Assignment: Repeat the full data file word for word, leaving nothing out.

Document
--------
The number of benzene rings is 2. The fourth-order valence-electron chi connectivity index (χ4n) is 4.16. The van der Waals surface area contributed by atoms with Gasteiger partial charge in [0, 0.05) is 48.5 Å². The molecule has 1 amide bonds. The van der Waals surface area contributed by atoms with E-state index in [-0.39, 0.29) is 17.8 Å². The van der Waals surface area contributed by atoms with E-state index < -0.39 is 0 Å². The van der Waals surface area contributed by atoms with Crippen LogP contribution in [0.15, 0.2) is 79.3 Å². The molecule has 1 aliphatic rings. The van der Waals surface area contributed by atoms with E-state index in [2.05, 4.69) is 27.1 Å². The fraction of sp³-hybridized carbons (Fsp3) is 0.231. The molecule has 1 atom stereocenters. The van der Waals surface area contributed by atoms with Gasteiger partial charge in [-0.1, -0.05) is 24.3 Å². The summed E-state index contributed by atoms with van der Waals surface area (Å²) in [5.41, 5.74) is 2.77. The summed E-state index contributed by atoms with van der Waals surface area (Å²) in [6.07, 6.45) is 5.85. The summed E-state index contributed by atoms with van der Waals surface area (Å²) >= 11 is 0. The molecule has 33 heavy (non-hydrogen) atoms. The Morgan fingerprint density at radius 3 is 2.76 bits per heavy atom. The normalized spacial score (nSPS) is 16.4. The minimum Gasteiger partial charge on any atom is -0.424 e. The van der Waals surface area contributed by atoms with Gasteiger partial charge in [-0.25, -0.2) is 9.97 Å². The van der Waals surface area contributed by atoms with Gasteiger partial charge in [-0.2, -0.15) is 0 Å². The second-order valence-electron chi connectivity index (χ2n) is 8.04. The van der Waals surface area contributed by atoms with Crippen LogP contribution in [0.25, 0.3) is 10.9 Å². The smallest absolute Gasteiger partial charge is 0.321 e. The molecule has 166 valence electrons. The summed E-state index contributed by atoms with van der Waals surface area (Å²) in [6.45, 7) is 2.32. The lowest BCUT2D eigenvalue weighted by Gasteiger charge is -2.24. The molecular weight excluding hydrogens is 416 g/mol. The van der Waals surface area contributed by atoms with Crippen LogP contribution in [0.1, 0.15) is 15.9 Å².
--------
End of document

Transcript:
The number of benzene rings is 2. The fourth-order valence-electron chi connectivity index (χ4n) is 4.16. The van der Waals surface area contributed by atoms with Gasteiger partial charge in [0, 0.05) is 48.5 Å². The molecule has 1 amide bonds. The van der Waals surface area contributed by atoms with E-state index in [-0.39, 0.29) is 17.8 Å². The van der Waals surface area contributed by atoms with E-state index < -0.39 is 0 Å². The van der Waals surface area contributed by atoms with Crippen LogP contribution in [0.15, 0.2) is 79.3 Å². The molecule has 1 aliphatic rings. The van der Waals surface area contributed by atoms with E-state index in [2.05, 4.69) is 27.1 Å². The fraction of sp³-hybridized carbons (Fsp3) is 0.231. The molecule has 1 atom stereocenters. The van der Waals surface area contributed by atoms with Gasteiger partial charge in [-0.1, -0.05) is 24.3 Å². The summed E-state index contributed by atoms with van der Waals surface area (Å²) in [5.41, 5.74) is 2.77. The summed E-state index contributed by atoms with van der Waals surface area (Å²) in [6.07, 6.45) is 5.85. The summed E-state index contributed by atoms with van der Waals surface area (Å²) >= 11 is 0. The molecule has 33 heavy (non-hydrogen) atoms. The Morgan fingerprint density at radius 3 is 2.76 bits per heavy atom. The normalized spacial score (nSPS) is 16.4. The minimum Gasteiger partial charge on any atom is -0.424 e. The van der Waals surface area contributed by atoms with Gasteiger partial charge in [-0.25, -0.2) is 9.97 Å². The van der Waals surface area contributed by atoms with Gasteiger partial charge in [-0.2, -0.15) is 0 Å². The second-order valence-electron chi connectivity index (χ2n) is 8.04. The van der Waals surface area contributed by atoms with Crippen LogP contribution in [0.25, 0.3) is 10.9 Å². The smallest absolute Gasteiger partial charge is 0.321 e. The molecule has 166 valence electrons. The summed E-state index contributed by atoms with van der Waals surface area (Å²) in [6.45, 7) is 2.32. The lowest BCUT2D eigenvalue weighted by Gasteiger charge is -2.24. The molecular weight excluding hydrogens is 416 g/mol. The van der Waals surface area contributed by atoms with Crippen LogP contribution in [0.1, 0.15) is 15.9 Å².